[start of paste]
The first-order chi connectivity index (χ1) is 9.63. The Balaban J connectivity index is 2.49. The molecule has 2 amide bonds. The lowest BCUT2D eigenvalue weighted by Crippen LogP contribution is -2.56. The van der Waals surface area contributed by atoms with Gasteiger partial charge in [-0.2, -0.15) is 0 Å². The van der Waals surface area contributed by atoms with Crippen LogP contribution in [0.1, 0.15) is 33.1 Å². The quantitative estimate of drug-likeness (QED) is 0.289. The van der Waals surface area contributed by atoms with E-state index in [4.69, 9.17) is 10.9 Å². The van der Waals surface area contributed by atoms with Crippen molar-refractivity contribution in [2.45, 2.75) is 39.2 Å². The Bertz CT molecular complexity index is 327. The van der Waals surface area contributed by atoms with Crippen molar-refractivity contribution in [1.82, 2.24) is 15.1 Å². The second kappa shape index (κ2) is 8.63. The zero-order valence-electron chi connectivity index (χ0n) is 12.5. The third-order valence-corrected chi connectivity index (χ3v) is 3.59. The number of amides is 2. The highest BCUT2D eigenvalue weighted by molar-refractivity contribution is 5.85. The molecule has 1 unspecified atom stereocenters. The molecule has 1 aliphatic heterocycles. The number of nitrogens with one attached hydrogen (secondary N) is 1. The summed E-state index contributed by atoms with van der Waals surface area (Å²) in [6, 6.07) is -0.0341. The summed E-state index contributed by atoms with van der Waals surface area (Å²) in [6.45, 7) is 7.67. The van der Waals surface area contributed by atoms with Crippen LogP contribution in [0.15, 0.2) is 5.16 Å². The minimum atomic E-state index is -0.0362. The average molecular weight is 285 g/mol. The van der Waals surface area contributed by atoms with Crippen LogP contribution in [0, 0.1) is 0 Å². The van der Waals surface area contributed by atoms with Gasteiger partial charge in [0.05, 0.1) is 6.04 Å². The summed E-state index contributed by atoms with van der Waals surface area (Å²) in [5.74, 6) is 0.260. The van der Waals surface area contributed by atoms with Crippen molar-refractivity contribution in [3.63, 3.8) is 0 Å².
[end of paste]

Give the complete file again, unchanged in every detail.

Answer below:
The first-order chi connectivity index (χ1) is 9.63. The Balaban J connectivity index is 2.49. The molecule has 2 amide bonds. The lowest BCUT2D eigenvalue weighted by Crippen LogP contribution is -2.56. The van der Waals surface area contributed by atoms with Gasteiger partial charge in [-0.2, -0.15) is 0 Å². The van der Waals surface area contributed by atoms with Crippen LogP contribution in [0.1, 0.15) is 33.1 Å². The quantitative estimate of drug-likeness (QED) is 0.289. The van der Waals surface area contributed by atoms with E-state index in [4.69, 9.17) is 10.9 Å². The van der Waals surface area contributed by atoms with Crippen molar-refractivity contribution in [2.45, 2.75) is 39.2 Å². The Bertz CT molecular complexity index is 327. The van der Waals surface area contributed by atoms with Crippen molar-refractivity contribution in [1.82, 2.24) is 15.1 Å². The second kappa shape index (κ2) is 8.63. The zero-order valence-electron chi connectivity index (χ0n) is 12.5. The third-order valence-corrected chi connectivity index (χ3v) is 3.59. The number of amides is 2. The highest BCUT2D eigenvalue weighted by molar-refractivity contribution is 5.85. The molecule has 1 unspecified atom stereocenters. The molecule has 1 aliphatic heterocycles. The number of nitrogens with one attached hydrogen (secondary N) is 1. The summed E-state index contributed by atoms with van der Waals surface area (Å²) in [6, 6.07) is -0.0341. The summed E-state index contributed by atoms with van der Waals surface area (Å²) in [6.45, 7) is 7.67. The van der Waals surface area contributed by atoms with Crippen LogP contribution in [0.15, 0.2) is 5.16 Å². The minimum atomic E-state index is -0.0362. The average molecular weight is 285 g/mol. The van der Waals surface area contributed by atoms with Crippen LogP contribution in [0, 0.1) is 0 Å². The van der Waals surface area contributed by atoms with Gasteiger partial charge in [0.05, 0.1) is 6.04 Å². The summed E-state index contributed by atoms with van der Waals surface area (Å²) in [5.74, 6) is 0.260. The van der Waals surface area contributed by atoms with Crippen molar-refractivity contribution in [3.63, 3.8) is 0 Å².